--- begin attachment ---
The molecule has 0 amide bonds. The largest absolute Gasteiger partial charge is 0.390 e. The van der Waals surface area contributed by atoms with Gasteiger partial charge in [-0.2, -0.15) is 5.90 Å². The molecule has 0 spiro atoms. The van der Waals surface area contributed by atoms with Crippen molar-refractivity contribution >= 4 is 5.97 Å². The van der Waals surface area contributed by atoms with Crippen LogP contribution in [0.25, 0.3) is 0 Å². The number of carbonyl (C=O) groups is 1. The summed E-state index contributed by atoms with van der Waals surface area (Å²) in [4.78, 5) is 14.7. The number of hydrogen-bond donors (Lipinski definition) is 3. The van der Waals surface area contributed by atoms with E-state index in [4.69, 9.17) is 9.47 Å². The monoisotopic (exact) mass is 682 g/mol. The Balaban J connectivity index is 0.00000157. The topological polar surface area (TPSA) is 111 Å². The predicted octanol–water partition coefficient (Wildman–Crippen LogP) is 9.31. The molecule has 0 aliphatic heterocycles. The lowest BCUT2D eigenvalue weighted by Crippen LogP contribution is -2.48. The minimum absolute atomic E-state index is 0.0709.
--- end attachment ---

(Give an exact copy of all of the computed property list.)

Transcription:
The molecule has 0 amide bonds. The largest absolute Gasteiger partial charge is 0.390 e. The van der Waals surface area contributed by atoms with Gasteiger partial charge in [-0.2, -0.15) is 5.90 Å². The molecule has 0 spiro atoms. The van der Waals surface area contributed by atoms with Crippen molar-refractivity contribution >= 4 is 5.97 Å². The van der Waals surface area contributed by atoms with Crippen LogP contribution in [0.25, 0.3) is 0 Å². The number of carbonyl (C=O) groups is 1. The summed E-state index contributed by atoms with van der Waals surface area (Å²) in [4.78, 5) is 14.7. The number of hydrogen-bond donors (Lipinski definition) is 3. The van der Waals surface area contributed by atoms with E-state index in [4.69, 9.17) is 9.47 Å². The monoisotopic (exact) mass is 682 g/mol. The Balaban J connectivity index is 0.00000157. The topological polar surface area (TPSA) is 111 Å². The predicted octanol–water partition coefficient (Wildman–Crippen LogP) is 9.31. The molecule has 0 aliphatic heterocycles. The lowest BCUT2D eigenvalue weighted by Crippen LogP contribution is -2.48. The minimum absolute atomic E-state index is 0.0709.